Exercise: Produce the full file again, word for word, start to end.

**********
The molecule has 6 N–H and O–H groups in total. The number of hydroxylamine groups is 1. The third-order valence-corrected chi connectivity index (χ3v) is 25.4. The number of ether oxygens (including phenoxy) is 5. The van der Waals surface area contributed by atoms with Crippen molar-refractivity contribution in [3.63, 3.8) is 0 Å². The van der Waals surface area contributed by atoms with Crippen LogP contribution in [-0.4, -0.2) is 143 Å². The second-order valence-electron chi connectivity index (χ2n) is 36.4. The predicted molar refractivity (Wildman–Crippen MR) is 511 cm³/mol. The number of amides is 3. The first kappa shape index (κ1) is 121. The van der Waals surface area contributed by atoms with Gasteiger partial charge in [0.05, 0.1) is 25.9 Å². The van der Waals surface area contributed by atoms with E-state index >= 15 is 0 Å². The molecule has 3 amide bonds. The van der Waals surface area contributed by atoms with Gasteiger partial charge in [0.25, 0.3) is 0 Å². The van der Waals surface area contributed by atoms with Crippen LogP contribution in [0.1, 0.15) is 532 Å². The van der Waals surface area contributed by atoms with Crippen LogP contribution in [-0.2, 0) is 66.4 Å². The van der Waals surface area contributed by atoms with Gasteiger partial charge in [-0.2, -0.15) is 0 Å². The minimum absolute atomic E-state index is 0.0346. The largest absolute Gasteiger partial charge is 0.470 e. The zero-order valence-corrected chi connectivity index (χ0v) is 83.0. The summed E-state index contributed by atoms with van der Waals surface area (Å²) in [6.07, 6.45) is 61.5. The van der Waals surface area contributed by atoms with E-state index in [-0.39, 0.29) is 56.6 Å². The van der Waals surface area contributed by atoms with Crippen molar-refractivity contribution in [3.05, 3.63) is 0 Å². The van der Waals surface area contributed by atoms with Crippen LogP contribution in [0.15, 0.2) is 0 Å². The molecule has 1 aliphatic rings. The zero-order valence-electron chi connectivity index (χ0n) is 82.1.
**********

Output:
The molecule has 6 N–H and O–H groups in total. The number of hydroxylamine groups is 1. The third-order valence-corrected chi connectivity index (χ3v) is 25.4. The number of ether oxygens (including phenoxy) is 5. The van der Waals surface area contributed by atoms with Crippen molar-refractivity contribution in [3.63, 3.8) is 0 Å². The van der Waals surface area contributed by atoms with Crippen LogP contribution in [-0.4, -0.2) is 143 Å². The second-order valence-electron chi connectivity index (χ2n) is 36.4. The predicted molar refractivity (Wildman–Crippen MR) is 511 cm³/mol. The number of amides is 3. The first kappa shape index (κ1) is 121. The van der Waals surface area contributed by atoms with Gasteiger partial charge in [0.05, 0.1) is 25.9 Å². The van der Waals surface area contributed by atoms with E-state index >= 15 is 0 Å². The molecule has 3 amide bonds. The van der Waals surface area contributed by atoms with Gasteiger partial charge in [0.25, 0.3) is 0 Å². The van der Waals surface area contributed by atoms with Crippen LogP contribution in [0.1, 0.15) is 532 Å². The van der Waals surface area contributed by atoms with Crippen LogP contribution in [-0.2, 0) is 66.4 Å². The van der Waals surface area contributed by atoms with Gasteiger partial charge in [-0.2, -0.15) is 0 Å². The minimum absolute atomic E-state index is 0.0346. The largest absolute Gasteiger partial charge is 0.470 e. The zero-order valence-corrected chi connectivity index (χ0v) is 83.0. The summed E-state index contributed by atoms with van der Waals surface area (Å²) in [6.07, 6.45) is 61.5. The van der Waals surface area contributed by atoms with E-state index in [-0.39, 0.29) is 56.6 Å². The van der Waals surface area contributed by atoms with Crippen molar-refractivity contribution in [3.05, 3.63) is 0 Å². The van der Waals surface area contributed by atoms with Crippen LogP contribution in [0.15, 0.2) is 0 Å². The molecule has 1 aliphatic rings. The zero-order valence-electron chi connectivity index (χ0n) is 82.1.